National Grammar Day: Well, La Di Da (or is it “Dah”?)

So I think I told you I’m working on a book.  I’ve changed the title again, so now I’m calling it “Living to Tell About It”.   (The sub-title may or may not be “How to tell your story when it gets to be That Time,” but don’t hold me to it.)

It’s a sort of a how-to on writing, with some real aspects of how-not-to, gleaned from personal experience.  In honor of National Grammar Day (started by Catholic nuns carrying rulers, no doubt) I present my own take on grammar and punctuation from my book-in-progress:  (As you’re reading this you might have to pretend you’re reading a real book.  It’ll make more sense that way, until the real thing comes along. I just noticed, too, that this chapter is mainly about pronunciation.  That’s how little I think–or know–about grammar.)

Grammar and punctuation: I don’t get it, so this won’t take long

Grammar is a piano I play by ear, since I seem to have been out of school the year the rules were mentioned. All I know of grammar is its infinite power” — Joan Didion

I can almost guarantee that every person reading this book knows more about the rules of punctuation and grammar than I do. (Can I use “than I do” at the end of that sentence? I don’t know and I don’t care.) Writing clearly is our goal here and, yes, there are rules, but if you let yourself get bogged down by rules early on, there will be no later on. You’ll quit. We can’t have that.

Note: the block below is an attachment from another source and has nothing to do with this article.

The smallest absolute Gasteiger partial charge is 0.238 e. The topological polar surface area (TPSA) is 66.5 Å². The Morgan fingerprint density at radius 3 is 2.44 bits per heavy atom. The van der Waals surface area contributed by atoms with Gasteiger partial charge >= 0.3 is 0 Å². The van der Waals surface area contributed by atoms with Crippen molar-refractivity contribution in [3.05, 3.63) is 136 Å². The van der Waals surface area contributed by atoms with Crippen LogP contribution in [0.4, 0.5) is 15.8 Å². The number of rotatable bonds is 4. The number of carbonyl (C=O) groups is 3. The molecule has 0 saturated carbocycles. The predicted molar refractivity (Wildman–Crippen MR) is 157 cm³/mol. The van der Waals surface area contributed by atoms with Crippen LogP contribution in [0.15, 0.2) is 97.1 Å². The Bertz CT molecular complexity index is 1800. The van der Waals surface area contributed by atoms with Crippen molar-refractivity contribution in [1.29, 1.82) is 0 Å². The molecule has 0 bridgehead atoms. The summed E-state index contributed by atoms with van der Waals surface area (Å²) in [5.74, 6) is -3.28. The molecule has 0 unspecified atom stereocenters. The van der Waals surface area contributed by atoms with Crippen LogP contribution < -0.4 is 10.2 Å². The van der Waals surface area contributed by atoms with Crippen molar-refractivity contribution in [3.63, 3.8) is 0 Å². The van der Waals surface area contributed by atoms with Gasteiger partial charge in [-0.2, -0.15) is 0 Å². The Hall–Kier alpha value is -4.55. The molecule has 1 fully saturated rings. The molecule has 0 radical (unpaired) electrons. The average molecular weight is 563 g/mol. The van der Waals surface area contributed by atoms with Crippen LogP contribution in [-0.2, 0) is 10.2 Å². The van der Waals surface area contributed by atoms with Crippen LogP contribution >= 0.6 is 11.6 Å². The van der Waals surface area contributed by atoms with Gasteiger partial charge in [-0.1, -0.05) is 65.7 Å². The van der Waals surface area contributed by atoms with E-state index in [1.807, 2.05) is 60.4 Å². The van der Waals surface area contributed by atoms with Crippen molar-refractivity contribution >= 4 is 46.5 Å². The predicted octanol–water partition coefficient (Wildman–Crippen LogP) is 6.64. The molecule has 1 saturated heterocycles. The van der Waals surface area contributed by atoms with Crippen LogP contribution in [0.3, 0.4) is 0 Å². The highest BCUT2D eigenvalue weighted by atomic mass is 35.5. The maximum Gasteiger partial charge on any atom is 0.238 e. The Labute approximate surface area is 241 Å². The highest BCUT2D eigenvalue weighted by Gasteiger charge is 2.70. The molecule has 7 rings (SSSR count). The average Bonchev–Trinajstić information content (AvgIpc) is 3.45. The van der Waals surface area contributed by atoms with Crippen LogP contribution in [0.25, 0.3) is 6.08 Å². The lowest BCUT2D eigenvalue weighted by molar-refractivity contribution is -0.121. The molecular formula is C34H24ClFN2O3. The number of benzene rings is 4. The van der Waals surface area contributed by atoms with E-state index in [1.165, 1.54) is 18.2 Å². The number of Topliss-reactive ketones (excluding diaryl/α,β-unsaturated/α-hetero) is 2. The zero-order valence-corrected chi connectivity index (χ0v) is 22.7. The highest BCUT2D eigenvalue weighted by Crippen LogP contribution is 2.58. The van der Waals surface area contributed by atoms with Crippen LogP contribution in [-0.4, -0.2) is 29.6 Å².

There are hundreds of books out there that will tell you where you’re going wrong grammatically and punctuationally (Don’t use that word, I made it up) if that sort of thing means something to you, but, honestly, you’ll learn nothing new here. In fact, if you follow my lead you might find yourself having to unlearn whatever it is you think you picked up here.

A while back I commented on a website forum post using a quote within a sentence to make my point. Before I hit “publish” I went over my comment and everything looked fine to me, but within an hour I got a private email from one of the forum folk accusing me of tricking him into believing I was British because I had put the period outside the quote instead of inside. (The way any real American would know to do, I guess is what he was saying.)

Well, honestly? Until that guy with way too much time on his hands pointed it out, I had no idea there was that important regional difference between inside and outside periods. Now that I know, I will try not to ever, ever do it AGAIN.